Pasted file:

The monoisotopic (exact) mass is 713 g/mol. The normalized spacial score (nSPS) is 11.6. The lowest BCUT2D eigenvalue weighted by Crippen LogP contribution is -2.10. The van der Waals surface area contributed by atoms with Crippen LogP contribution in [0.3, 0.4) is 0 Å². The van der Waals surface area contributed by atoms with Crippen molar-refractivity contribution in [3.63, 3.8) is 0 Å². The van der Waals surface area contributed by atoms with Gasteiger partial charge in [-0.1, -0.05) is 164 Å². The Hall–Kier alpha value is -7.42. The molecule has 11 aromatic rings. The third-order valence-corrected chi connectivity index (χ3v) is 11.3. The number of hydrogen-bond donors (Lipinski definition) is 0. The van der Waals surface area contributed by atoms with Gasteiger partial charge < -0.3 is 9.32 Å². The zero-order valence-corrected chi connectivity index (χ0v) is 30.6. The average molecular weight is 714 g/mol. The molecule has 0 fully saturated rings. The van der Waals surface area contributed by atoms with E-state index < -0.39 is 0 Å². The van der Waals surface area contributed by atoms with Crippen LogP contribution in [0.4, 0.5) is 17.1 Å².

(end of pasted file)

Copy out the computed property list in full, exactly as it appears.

The monoisotopic (exact) mass is 713 g/mol. The normalized spacial score (nSPS) is 11.6. The lowest BCUT2D eigenvalue weighted by Crippen LogP contribution is -2.10. The van der Waals surface area contributed by atoms with Crippen LogP contribution in [0.3, 0.4) is 0 Å². The van der Waals surface area contributed by atoms with Crippen molar-refractivity contribution in [3.63, 3.8) is 0 Å². The van der Waals surface area contributed by atoms with Gasteiger partial charge in [-0.1, -0.05) is 164 Å². The Hall–Kier alpha value is -7.42. The molecule has 11 aromatic rings. The third-order valence-corrected chi connectivity index (χ3v) is 11.3. The number of hydrogen-bond donors (Lipinski definition) is 0. The van der Waals surface area contributed by atoms with Gasteiger partial charge < -0.3 is 9.32 Å². The zero-order valence-corrected chi connectivity index (χ0v) is 30.6. The average molecular weight is 714 g/mol. The molecule has 0 fully saturated rings. The van der Waals surface area contributed by atoms with E-state index < -0.39 is 0 Å². The van der Waals surface area contributed by atoms with Crippen LogP contribution in [0.4, 0.5) is 17.1 Å².